For South Africa, the third quarter of this year marked the end of a surprise recession, with 2.2-percent annualized GDP growth thanks largely to the manufacturing, agriculture, transport and finance industries.
It was no small feat, either, considering that the country’s economy had shrunk 0.7 percent in the previous quarter.
South African President Cyril Ramaphosa took the opportunity to score some political capital for the ruling African National Congress on the news, noting that “In the end, smart governments are governments that respond and give guidance to what needs to happen”.
The 2nd quarter recession was South Africa’s first since 2009.
And in terms of “giving guidance”, the South African president said he planned to hold meetings with the business community and to launch a series of measures designed to stimulate the economy and boost investor confidence.
With the tourism industry one of the country’s most important, accounting for around 10 percent of the economy, the plan moving forward is to invest more in infrastructure and ease visa requirements.
While investor confidence has been boosted somewhat by Ramaphosa’s assumption of the presidency in February, the boost has been rather innocuous. Everyone may have been happy to see Jacob Zuma leave office along with his scandalous baggage, but Ramaphosa still hasn’t shown the business community enough so far.
The 2.2-percent GDP uptick beat analyst expectations, with the median estimate of economists surveyed by Bloomberg standing at growth of 1.9 percent. Economists polled by Reuters had forecast a 1.6-percent expansion for the quarter. Related: Vatican Banking Gets A Dose Of Transparency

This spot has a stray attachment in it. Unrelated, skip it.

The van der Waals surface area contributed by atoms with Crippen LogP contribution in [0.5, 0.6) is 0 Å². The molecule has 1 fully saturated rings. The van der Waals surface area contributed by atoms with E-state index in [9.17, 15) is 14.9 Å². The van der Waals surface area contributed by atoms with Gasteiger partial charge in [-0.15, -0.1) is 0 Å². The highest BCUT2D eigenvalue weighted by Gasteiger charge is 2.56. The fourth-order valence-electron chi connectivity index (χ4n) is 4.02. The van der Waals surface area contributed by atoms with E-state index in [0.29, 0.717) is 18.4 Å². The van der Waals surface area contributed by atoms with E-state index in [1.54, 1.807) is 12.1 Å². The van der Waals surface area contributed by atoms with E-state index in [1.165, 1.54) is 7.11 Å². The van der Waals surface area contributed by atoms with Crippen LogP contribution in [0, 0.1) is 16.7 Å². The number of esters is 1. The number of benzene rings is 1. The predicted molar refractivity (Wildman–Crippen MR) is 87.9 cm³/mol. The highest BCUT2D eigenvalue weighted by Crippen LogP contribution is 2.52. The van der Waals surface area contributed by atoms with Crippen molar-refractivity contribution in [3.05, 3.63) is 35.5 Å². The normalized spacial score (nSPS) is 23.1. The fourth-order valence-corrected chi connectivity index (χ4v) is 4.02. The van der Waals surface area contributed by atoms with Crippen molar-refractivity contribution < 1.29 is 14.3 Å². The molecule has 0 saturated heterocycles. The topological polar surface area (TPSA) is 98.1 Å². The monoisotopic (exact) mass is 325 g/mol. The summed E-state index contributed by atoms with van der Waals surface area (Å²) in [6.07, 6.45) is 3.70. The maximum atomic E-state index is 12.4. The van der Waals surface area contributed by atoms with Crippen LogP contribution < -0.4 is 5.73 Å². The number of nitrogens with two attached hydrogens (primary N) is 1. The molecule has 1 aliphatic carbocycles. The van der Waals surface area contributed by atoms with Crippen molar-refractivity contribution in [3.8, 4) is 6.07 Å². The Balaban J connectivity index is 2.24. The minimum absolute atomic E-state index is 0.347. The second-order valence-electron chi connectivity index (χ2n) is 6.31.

The third quarter saw manufacturing output increase by 7.5 percent and agriculture rise by 6.5 percent. But mining contracted 8.8 percent.
(Click to enlarge)
The mining data is troubling as this industry accounts for some 7 percent of South Africa’s GDP, with the country being one of the largest producers in the world of platinum and serving as the largest resource of iron ore in Africa.
The African National Congress will have to proceed with cautious optimism because they aren’t out of the woods yet. The National Treasury is forecasting annual growth of less than 1 percent for the year, according to Bloomberg.
For now, though, fears of credit downgrades have been eased since the top three ratings firms had cited weak growth as a major threat in the second quarter.
South Africa’s emergence from recession comes right after a 0.25 percentage point interest rate hike. The South Africa Reserve Bank believes that the Rand remains vulnerable and volatile, though it rallied in the last week of November.
Indeed, the rand remains highly vulnerable. While it gained on news that the country was pulling out of recession, it lost those gains Tuesday over renewed U.S.-China trade war fears.
“The rand has given up much ground despite the strong rebound in the economy, which will create a supportive environment for revenue growth,” Reuters quoted ETM economist Halen Bothma as saying Tuesday.
Morgan Stanley, however, is backing a better-performing rand in the New Year.
"We believe that ZAR could outperform," says Hans Redeker, a strategist with Morgan Stanley in London in the last week of November.
While November’s budget had a lot of disappointing downside, Redeker says it "also set a low bar for February’s budget, where the government could find new measures to reduce the deficit".
By Josh Owens for Safehaven.com
More Top Reads From Safehaven.com